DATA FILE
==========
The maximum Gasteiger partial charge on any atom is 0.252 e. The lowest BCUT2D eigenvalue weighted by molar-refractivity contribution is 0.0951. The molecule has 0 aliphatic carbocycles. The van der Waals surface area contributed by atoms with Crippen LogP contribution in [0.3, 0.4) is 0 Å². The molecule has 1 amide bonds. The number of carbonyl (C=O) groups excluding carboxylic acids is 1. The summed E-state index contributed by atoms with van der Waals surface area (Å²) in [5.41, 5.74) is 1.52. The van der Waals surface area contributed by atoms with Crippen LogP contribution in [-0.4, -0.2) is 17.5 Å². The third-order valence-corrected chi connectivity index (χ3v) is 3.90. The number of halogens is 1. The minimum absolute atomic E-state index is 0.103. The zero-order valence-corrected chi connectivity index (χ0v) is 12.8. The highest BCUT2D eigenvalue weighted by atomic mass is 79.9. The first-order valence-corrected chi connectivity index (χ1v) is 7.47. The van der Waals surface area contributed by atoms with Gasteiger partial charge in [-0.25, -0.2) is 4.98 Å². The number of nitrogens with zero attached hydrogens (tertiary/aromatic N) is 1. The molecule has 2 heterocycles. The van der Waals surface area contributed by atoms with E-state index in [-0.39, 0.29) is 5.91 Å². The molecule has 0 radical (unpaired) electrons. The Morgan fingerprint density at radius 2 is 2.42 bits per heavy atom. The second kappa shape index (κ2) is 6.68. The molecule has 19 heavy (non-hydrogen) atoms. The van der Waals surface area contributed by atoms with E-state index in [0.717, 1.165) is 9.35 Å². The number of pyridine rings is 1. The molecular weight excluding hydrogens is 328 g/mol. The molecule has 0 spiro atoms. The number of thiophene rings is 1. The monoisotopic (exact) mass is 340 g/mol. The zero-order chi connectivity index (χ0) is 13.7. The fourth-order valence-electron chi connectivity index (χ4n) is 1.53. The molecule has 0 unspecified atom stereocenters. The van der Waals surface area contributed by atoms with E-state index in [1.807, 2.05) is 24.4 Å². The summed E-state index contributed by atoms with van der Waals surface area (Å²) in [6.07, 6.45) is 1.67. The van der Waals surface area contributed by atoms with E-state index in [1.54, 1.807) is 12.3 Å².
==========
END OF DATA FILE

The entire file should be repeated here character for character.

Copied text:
The maximum Gasteiger partial charge on any atom is 0.252 e. The lowest BCUT2D eigenvalue weighted by molar-refractivity contribution is 0.0951. The molecule has 0 aliphatic carbocycles. The van der Waals surface area contributed by atoms with Crippen LogP contribution in [0.3, 0.4) is 0 Å². The molecule has 1 amide bonds. The number of carbonyl (C=O) groups excluding carboxylic acids is 1. The summed E-state index contributed by atoms with van der Waals surface area (Å²) in [5.41, 5.74) is 1.52. The van der Waals surface area contributed by atoms with Crippen LogP contribution in [-0.4, -0.2) is 17.5 Å². The third-order valence-corrected chi connectivity index (χ3v) is 3.90. The number of halogens is 1. The minimum absolute atomic E-state index is 0.103. The zero-order valence-corrected chi connectivity index (χ0v) is 12.8. The highest BCUT2D eigenvalue weighted by atomic mass is 79.9. The first-order valence-corrected chi connectivity index (χ1v) is 7.47. The van der Waals surface area contributed by atoms with Gasteiger partial charge in [-0.25, -0.2) is 4.98 Å². The number of nitrogens with zero attached hydrogens (tertiary/aromatic N) is 1. The molecule has 2 heterocycles. The van der Waals surface area contributed by atoms with E-state index in [-0.39, 0.29) is 5.91 Å². The molecule has 0 radical (unpaired) electrons. The Morgan fingerprint density at radius 2 is 2.42 bits per heavy atom. The second kappa shape index (κ2) is 6.68. The molecule has 19 heavy (non-hydrogen) atoms. The van der Waals surface area contributed by atoms with E-state index in [0.717, 1.165) is 9.35 Å². The number of pyridine rings is 1. The molecular weight excluding hydrogens is 328 g/mol. The molecule has 0 spiro atoms. The number of thiophene rings is 1. The monoisotopic (exact) mass is 340 g/mol. The zero-order chi connectivity index (χ0) is 13.7. The fourth-order valence-electron chi connectivity index (χ4n) is 1.53. The molecule has 0 unspecified atom stereocenters. The van der Waals surface area contributed by atoms with E-state index in [1.807, 2.05) is 24.4 Å². The summed E-state index contributed by atoms with van der Waals surface area (Å²) in [6.07, 6.45) is 1.67. The van der Waals surface area contributed by atoms with E-state index in [1.54, 1.807) is 12.3 Å².